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Telemarketing and Stereotypes

We’ve already touched on the negative stereotype of sales as a profession. Pretty consistently, public opinion polls place salespeople and lawyers on the bottom two rungs of the ladder of honorable careers. At the very bottom of the bottom, we would guess, are telemarketers who interrupt your family at dinner to sell you stuff at home. In fact, some people get so upset about being disturbed by sales calls at home that they buy electronic “zappers” to identify and screen out computer-dialed calls. Most of us try to introduce telemarketers to Mr. Dial Tone as quickly as possible.

Understanding that they have to sink the hook as quickly as possible, telemarketers resort to one or more techniques that they’ve been taught to get your attention and keep you on the line. For example, they

  • Overuse (and frequently mispronounce) your name

  • Ask, “How are you today?”

  • Begin with, “I’m not trying to sell you anything”

  • Ask inane questions, such as, “How would you like to get a higher return on your money?”

  • Talk nonstop for the first 90 seconds (if you give them that long)

Since nothing we write will make telemarketers go away—and since you may be on the hook to be an effective telemarketer—let’s look at some sample dialogues, and think about what works and what doesn’t through the lens of Customer-Focused salesmanship. Imagine you are sitting in your den and the phone rings. You pick up the receiver, and you hear:

This is Tom Robinson with Acme Heating. How are you this evening? (brief pause) Acme takes pride in our outstanding reputation for customer service. We offer a complete line of furnaces and would welcome an opportunity to spend about 30 minutes discussing your requirements. We’ll be in your area Wednesday evening. Would 7:00 or 8:00 work better for you?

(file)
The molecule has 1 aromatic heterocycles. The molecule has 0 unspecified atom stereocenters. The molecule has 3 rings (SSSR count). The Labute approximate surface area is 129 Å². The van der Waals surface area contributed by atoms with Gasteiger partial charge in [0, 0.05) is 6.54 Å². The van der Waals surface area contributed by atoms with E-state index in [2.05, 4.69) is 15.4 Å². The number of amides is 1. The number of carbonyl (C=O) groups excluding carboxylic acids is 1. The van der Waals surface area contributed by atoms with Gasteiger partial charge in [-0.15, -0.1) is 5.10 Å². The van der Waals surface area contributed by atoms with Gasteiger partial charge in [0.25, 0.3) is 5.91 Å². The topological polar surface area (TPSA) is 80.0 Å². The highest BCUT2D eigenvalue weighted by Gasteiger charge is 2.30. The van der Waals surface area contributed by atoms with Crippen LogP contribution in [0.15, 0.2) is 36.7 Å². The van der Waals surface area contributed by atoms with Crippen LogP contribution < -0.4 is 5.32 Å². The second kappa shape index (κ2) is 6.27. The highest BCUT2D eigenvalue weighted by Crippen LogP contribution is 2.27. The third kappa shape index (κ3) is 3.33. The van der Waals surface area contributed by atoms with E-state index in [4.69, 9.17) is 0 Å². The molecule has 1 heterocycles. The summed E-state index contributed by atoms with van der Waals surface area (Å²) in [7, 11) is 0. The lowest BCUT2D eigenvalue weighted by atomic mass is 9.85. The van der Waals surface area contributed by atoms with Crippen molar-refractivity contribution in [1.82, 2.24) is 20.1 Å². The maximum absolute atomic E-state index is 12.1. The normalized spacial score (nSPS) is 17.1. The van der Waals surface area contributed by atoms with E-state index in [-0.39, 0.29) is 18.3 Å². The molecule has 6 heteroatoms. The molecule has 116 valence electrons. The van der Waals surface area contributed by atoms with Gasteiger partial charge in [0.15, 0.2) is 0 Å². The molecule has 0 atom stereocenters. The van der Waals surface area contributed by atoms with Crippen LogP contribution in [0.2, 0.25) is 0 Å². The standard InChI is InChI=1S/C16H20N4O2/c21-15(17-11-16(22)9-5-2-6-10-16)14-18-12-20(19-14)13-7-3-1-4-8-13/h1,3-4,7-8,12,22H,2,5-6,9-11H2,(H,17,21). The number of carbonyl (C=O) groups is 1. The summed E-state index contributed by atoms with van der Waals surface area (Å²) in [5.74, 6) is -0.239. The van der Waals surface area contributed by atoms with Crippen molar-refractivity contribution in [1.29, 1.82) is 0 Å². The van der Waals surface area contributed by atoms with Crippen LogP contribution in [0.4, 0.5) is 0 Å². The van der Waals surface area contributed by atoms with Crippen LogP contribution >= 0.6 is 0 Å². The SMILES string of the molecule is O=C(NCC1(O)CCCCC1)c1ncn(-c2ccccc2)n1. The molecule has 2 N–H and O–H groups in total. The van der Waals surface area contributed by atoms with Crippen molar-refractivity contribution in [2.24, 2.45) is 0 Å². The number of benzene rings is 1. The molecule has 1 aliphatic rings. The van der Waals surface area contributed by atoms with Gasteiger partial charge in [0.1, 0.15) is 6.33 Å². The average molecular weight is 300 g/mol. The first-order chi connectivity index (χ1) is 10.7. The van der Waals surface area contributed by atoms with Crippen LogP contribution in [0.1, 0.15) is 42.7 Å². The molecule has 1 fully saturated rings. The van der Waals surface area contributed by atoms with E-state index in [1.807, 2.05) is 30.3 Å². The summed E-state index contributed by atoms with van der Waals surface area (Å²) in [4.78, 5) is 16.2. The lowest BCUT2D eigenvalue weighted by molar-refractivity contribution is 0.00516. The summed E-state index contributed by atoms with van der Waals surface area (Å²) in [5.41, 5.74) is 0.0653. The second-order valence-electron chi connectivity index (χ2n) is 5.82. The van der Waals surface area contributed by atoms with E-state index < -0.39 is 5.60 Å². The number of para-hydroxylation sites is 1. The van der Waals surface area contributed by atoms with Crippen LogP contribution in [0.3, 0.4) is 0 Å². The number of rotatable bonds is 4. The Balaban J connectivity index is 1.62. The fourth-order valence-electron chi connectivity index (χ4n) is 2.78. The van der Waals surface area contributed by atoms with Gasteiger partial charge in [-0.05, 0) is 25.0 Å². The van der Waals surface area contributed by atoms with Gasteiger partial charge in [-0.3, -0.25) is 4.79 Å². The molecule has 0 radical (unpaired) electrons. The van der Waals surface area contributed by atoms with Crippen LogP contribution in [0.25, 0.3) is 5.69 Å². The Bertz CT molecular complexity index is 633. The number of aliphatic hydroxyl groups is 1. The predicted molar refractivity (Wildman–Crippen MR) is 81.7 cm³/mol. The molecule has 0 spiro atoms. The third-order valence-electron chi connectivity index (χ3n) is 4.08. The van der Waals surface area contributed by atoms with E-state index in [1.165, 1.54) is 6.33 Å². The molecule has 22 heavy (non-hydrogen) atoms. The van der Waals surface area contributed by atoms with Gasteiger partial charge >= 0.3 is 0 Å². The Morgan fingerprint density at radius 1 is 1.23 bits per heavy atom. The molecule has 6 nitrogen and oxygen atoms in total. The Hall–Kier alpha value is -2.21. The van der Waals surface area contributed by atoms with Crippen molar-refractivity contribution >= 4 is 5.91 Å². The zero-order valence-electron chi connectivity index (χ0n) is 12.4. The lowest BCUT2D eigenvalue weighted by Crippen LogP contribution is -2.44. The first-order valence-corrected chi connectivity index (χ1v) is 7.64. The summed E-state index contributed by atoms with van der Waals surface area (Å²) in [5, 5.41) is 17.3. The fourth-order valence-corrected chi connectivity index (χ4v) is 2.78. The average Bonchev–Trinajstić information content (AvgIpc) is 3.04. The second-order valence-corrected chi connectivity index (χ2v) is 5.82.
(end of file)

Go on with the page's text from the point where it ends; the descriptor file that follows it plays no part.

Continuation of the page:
Not bad enough to set your teeth on edge—probably—but there are several things that prospects might find objectionable in this approach, all of which reduce the likelihood of the seller’s getting that appointment. For example:

  • The script contains an insincere personal question in the second sentence. They are calling to sell you something—do they really care how you are?

  • Next, a biased opinion regarding customer service is offered. Doesn’t every company say its service is outstanding?

  • The script mentions a specific product (a furnace). What are the chances that you were thinking about a new furnace—in other words, that you were already looking to change? Leading with product makes it likely that the buyer will ask about cost early in the conversation (assuming that there is a conversation). It would be virtually impossible for the seller to provide a meaningful response, given the variables of house size, insulation, oil versus gas, and so on. And as we’ve already seen in other contexts, without the potential value of an offering being established in advance, virtually any figure will seem high. Of course, the salesperson can simply be evasive about price, but this can be deadly, especially early in the call.

  • The script as written exerts pressure by asking, presumptuously, for an appointment at two specific times that are convenient to the seller—and does so without having generated potential interest.

The objective of this script is to get that appointment. We suggest, however, that the script could be far more effective if there were an initial attempt to gain mindshare. Yes, there’s a chance that someone is sitting out there shivering, and thinking about how their current heating unit needs to be replaced. But in almost every case, there is little upside in leading with product (the furnace). Let’s assume we make an attempt to improve our odds by doing some precall planning and research. By reviewing recent real estate transactions and stopping by Town Hall, we learn that a particular house has been purchased within the past 2 months, and was built in 1937. Here is a different script, which attempts to generate interest in 30 seconds or less:

This is Tom Robinson with Acme Heating. We’ve been working with homeowners in Park View Estates since 1979. A common concern of people buying older homes is the high cost of heating them. I’ve helped my customers reduce energy costs, and would welcome an opportunity to discuss some approaches with you.

Note that we’ve eliminated the personal question. The opinion about customer service has been replaced with a fact that helps the homeowner reach the conclusion that Acme is an established and reputable business. Rather than mentioning a furnace, we attempt to gain mindshare by referring to the “high cost of heating older homes.” This keeps the potential field of discussion broad in the prospect’s mind; it might have to do with insulation, water heater or burner maintenance, or other topics, all of which fall into the category of “energy costs.” The script heads off a premature discussion of price, and ends in a way that makes a yes/no response difficult.


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